Hey everyone, it’s Holly! I am so sooo excited to bring you today’s tutorial. May I present to you my favourite pattern variation of all time – Flint bib overalls!
This hack works so well with both the tie waist and button waist versions of Flint. And those details add just the right amount of a unique touch to these bibs! Also, how cute would this be with a shorts version, too?! I’m putting it on my to-do list for Spring.
Meg has provided a FREE pattern add-on that you can access here, and I’m going to go over how to construct it in this post!
But first, let’s go over the details, shall we?
Criss cross straps that are sewn into the back waistband.
The bib lines up perfectly with the waistband edge and pockets.
Center front seam, patch pocket and front button strap closure.
In addition to the basic construction, I’ll also go over a few different options, such as for finishing the bib edges, as well as some customization ideas and how to make your bib front removable!
OK, are you as excited as I am? Let’s go!
So by now, you will have constructed your pants right up until the waistband, following the regular Flint instructions.
The process of attaching the waistband is exactly as described in the instructions. But for the overalls, The waistband is two separate pieces instead of one piece that is folded over. This allows you to enclose the seams of the bib and straps into the waistband for a nice clean finish. Attaching it to the pants is exactly the same, though, so I’m not going to go into a lot of detail here. If you need help, check out the sewalong posts for the tie waistband and button waistband.
For the tie waistband, you will need bonus pattern pieces 12 & 13 and for the button waistband, you will need pattern piece 14. If you are sewing a detachable bib you can use the regular Flint waistband pattern pieces if you prefer.
If you are making the ties waistband , attach the ties  and left waistband piece  exactly the same – lining up the notches. The ties should be positioned in just about the centre, with 5/8″ on either side.
With right sides together, pin your waistband to your pant’s waistline, so that it extends 5/8″ beyond on either side. Sew in place.
Press the waistband and seam allowance up.
Bib, Finish Option 1
There are two ways to finish your bib. If you are using a lightweight or medium weight fabric, you can choose to double layer your bib, which I’ll show you here first. This will result in beautiful enclosed seams and a wonderfully clean finish. You will need to cut 4 pieces from the bib pattern piece .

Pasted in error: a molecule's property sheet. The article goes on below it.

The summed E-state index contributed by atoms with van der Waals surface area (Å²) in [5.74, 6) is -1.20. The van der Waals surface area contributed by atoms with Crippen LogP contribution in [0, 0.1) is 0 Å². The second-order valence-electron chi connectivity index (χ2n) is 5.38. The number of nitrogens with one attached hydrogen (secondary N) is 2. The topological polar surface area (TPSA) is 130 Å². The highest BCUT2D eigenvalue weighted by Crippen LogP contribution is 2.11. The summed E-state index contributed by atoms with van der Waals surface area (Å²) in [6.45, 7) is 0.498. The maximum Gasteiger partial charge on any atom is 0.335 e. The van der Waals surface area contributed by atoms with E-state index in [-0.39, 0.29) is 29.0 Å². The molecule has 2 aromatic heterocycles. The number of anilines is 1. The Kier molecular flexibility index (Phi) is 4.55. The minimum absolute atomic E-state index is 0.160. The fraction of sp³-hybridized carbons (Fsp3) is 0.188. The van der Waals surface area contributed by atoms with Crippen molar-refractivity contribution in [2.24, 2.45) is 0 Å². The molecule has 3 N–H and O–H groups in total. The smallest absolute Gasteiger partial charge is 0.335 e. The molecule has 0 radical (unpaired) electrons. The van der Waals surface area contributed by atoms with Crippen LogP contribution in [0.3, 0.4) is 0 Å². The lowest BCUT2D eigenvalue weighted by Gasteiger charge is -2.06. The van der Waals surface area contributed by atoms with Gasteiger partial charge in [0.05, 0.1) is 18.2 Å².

If you are using a heavier weight fabric, like rigid denim, you may want to just turn under the edges to finish the bib. So you would only need to cut 2 bib pieces. I’ll show you that option below.
This is the double-layered option:
Place two of your bib pieces together with right sides together. Line up the centre front, and sew 5/8″ from the raw edge. Press the seam open.
Repeat for the second layer.
This is optional, but on the outer layer, you can choose to topstitch on either side of the centre front seam.
Place your two layers together, with right sides together, lining up the centre seams, the top edge, and the two side edges. Pin in place.
Sew 5/8″ from the raw edge around the two sides and top edges, pivoting at the corners. Do not sew along the bottom edge.
Clip the corners and trim back the seam allowance.
Turn right side out through the bottom opening. Press well.
Bib, Finish Option 2
This next option is ideal for thicker fabrics (although you can also use it for lighter fabrics if you’d like). It is only one layer, with the edges turned under.
Just like before, place your two bib pieces right side together, and sew 5/8″ from the centre front edge.
Now, it’s important to finish the raw edge of the centre front seam in this version, because you will be able to see it. You can do this by whichever method you prefer, but I think it’s a great spot for a flat felled seam! We went over how to do one here.
I did a flat felled seam in the above photos (sorry, I already attached the pocket before I took the photo. whoops! we’ll go over that step in a minute).
Turn the top edge and two side edges under, towards the wrong side, by 1/4″.
Turn all three edges under again by 3/8″, so that you are enclosing the raw edges.
Stitch close to the folded edge on all three sides.
Bib Pocket & Buttonholes
Transfer the 5 corner markings of the bib pocket  placement from the bib pattern piece  to your bib. I used pins and a soluble marker, but you can do this a few different ways. You can view a whole post on transferring pattern markings here.
Along the top edge of your pocket piece , turn under 1/4″ towards the wrong side, and then again by another 3/8″.
Stitch close to the folded edge, and then again 1/4″ away from that.
Turn under all other sides 5/8″ towards the wrong side. Press well.